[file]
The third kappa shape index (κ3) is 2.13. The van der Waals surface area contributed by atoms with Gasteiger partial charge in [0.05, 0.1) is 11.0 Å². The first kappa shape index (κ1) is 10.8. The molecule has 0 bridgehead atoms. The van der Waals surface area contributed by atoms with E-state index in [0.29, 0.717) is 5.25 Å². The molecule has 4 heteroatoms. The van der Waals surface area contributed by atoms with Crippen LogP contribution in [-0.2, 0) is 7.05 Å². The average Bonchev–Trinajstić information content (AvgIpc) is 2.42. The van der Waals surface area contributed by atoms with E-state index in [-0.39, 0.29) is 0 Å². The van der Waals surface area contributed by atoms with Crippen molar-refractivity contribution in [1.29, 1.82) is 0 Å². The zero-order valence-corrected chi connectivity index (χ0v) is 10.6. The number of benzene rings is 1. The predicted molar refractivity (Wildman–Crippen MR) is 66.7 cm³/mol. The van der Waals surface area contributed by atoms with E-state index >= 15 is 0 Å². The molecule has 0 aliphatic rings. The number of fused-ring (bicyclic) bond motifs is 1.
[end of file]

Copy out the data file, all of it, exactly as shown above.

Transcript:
The third kappa shape index (κ3) is 2.13. The van der Waals surface area contributed by atoms with Gasteiger partial charge in [0.05, 0.1) is 11.0 Å². The first kappa shape index (κ1) is 10.8. The molecule has 0 bridgehead atoms. The van der Waals surface area contributed by atoms with E-state index in [0.29, 0.717) is 5.25 Å². The molecule has 4 heteroatoms. The van der Waals surface area contributed by atoms with Crippen LogP contribution in [-0.2, 0) is 7.05 Å². The average Bonchev–Trinajstić information content (AvgIpc) is 2.42. The van der Waals surface area contributed by atoms with E-state index in [-0.39, 0.29) is 0 Å². The van der Waals surface area contributed by atoms with Crippen molar-refractivity contribution in [1.29, 1.82) is 0 Å². The zero-order valence-corrected chi connectivity index (χ0v) is 10.6. The number of benzene rings is 1. The predicted molar refractivity (Wildman–Crippen MR) is 66.7 cm³/mol. The van der Waals surface area contributed by atoms with E-state index >= 15 is 0 Å². The molecule has 0 aliphatic rings. The number of fused-ring (bicyclic) bond motifs is 1.